An important new paper, led by Beijing Forestry University, was published in April 2022 about changes in the distribution of Baer's Pochard (Aythya baeri), a critically endangered duck in the EAAF. The paper, entitled "Shifted to the South, Shifted to the North, but No Expansion: Potential Suitable Habitat Distribution Shift and Conservation Gap of the Critically Endangered Baer’s Pochard (Aythya baeri)" reflects seven years of surveys across its historical range. The results show:
- The southernmost breeding site is about 1400 km south of its current IUCN breeding range;
- The northern-most wintering site is 800 km north of the IUCN wintering range;
- Six newly discovered sites in Hebei, Henan, Shandong, Jiangxi and Hubei provinces in China are confirmed to be used all year round;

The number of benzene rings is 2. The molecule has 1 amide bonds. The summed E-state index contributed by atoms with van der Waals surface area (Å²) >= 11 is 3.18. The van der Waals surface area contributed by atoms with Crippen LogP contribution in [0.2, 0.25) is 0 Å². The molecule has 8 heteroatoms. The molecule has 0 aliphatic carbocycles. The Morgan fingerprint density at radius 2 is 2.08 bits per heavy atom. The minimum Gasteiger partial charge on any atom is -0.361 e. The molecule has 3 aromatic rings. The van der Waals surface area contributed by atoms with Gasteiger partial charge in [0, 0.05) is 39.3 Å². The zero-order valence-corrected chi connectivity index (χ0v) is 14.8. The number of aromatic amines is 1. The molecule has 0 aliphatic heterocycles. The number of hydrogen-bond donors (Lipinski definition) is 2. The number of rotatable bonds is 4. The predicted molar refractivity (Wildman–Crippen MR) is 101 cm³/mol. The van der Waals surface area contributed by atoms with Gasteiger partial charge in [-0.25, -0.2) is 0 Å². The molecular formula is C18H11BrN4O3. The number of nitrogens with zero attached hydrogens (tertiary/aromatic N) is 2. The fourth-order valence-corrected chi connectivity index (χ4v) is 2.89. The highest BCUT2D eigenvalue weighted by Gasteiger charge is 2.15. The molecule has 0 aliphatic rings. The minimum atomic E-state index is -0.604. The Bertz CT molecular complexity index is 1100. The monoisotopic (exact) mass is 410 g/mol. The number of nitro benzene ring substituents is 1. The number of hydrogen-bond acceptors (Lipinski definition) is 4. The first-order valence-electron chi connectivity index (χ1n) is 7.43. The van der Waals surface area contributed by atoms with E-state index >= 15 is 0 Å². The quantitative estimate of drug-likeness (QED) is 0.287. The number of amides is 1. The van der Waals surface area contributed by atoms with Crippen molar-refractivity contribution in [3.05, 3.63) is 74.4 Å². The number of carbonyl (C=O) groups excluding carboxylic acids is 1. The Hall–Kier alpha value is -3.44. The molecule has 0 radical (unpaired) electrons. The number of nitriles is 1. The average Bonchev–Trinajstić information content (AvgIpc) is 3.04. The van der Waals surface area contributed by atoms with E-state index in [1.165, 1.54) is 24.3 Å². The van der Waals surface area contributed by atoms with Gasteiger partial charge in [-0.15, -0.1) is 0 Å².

- Most sites (81.8%) are not located in protected areas (PAs), and the majority of the suitable habitats (90%) are not protected by the current PA network.
The findings reveal substantial changes to the distribution of Baer’s Pochard and that there are many distribution overlaps throughout its annual migration circle (e.g., many historical stopover sites become breeding habitats). Moreover, most of the habitats overlap with urban developed areas and are outside the current PA network. The authors suggest that the existing PA network may be less effective for the conservation of this critically endangered species under predicted global climate change, and other effective area-based conservation measures should be part of the conservation strategy. More importantly, as the distribution of Baer’s Pochard covers at least 15 countries, closely coordinated cross-border cooperation will be critical for its future survival.
Access the full paper here.
Article prepared by Terry Townshend of Baer's Pochard Task Force.